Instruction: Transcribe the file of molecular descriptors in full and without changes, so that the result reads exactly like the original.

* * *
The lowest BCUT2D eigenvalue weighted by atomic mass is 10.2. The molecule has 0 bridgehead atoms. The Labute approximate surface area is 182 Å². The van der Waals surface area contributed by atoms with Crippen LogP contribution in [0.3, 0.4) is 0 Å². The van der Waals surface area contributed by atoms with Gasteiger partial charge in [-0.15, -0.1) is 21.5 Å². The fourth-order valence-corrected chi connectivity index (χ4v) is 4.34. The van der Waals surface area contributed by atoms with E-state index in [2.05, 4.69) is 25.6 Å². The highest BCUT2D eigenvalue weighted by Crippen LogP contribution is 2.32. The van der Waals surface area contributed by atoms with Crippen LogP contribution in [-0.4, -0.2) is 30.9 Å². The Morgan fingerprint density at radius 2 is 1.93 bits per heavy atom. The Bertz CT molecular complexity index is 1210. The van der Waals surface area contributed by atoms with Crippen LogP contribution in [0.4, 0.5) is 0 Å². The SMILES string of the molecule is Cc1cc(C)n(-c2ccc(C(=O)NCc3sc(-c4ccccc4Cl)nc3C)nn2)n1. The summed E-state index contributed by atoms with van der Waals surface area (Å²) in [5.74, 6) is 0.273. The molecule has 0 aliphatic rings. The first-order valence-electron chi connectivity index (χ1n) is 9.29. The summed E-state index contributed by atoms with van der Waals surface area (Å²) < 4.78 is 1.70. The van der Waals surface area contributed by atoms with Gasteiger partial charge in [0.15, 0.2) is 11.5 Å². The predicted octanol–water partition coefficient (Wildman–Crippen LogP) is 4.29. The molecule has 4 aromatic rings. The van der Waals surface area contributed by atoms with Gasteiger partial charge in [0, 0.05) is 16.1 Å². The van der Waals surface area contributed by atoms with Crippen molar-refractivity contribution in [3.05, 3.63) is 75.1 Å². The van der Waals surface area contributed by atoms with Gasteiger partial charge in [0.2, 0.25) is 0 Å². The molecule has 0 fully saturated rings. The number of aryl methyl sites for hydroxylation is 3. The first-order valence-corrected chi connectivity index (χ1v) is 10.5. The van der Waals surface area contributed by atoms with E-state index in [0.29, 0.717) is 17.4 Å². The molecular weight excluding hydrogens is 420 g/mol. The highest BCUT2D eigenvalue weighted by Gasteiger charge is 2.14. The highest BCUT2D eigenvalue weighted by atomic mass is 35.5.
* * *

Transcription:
The lowest BCUT2D eigenvalue weighted by atomic mass is 10.2. The molecule has 0 bridgehead atoms. The Labute approximate surface area is 182 Å². The van der Waals surface area contributed by atoms with Crippen LogP contribution in [0.3, 0.4) is 0 Å². The van der Waals surface area contributed by atoms with Gasteiger partial charge in [-0.15, -0.1) is 21.5 Å². The fourth-order valence-corrected chi connectivity index (χ4v) is 4.34. The van der Waals surface area contributed by atoms with E-state index in [2.05, 4.69) is 25.6 Å². The highest BCUT2D eigenvalue weighted by Crippen LogP contribution is 2.32. The van der Waals surface area contributed by atoms with Crippen LogP contribution in [-0.4, -0.2) is 30.9 Å². The Morgan fingerprint density at radius 2 is 1.93 bits per heavy atom. The Bertz CT molecular complexity index is 1210. The van der Waals surface area contributed by atoms with Crippen LogP contribution in [0.4, 0.5) is 0 Å². The SMILES string of the molecule is Cc1cc(C)n(-c2ccc(C(=O)NCc3sc(-c4ccccc4Cl)nc3C)nn2)n1. The summed E-state index contributed by atoms with van der Waals surface area (Å²) in [5.74, 6) is 0.273. The molecule has 0 aliphatic rings. The first-order valence-electron chi connectivity index (χ1n) is 9.29. The summed E-state index contributed by atoms with van der Waals surface area (Å²) < 4.78 is 1.70. The van der Waals surface area contributed by atoms with Gasteiger partial charge in [0.15, 0.2) is 11.5 Å². The predicted octanol–water partition coefficient (Wildman–Crippen LogP) is 4.29. The molecule has 4 aromatic rings. The van der Waals surface area contributed by atoms with Gasteiger partial charge in [0, 0.05) is 16.1 Å². The van der Waals surface area contributed by atoms with Crippen molar-refractivity contribution in [3.05, 3.63) is 75.1 Å². The van der Waals surface area contributed by atoms with Gasteiger partial charge in [0.2, 0.25) is 0 Å². The molecule has 0 fully saturated rings. The number of aryl methyl sites for hydroxylation is 3. The first-order valence-corrected chi connectivity index (χ1v) is 10.5. The van der Waals surface area contributed by atoms with E-state index in [0.29, 0.717) is 17.4 Å². The molecular weight excluding hydrogens is 420 g/mol. The highest BCUT2D eigenvalue weighted by Gasteiger charge is 2.14. The highest BCUT2D eigenvalue weighted by atomic mass is 35.5.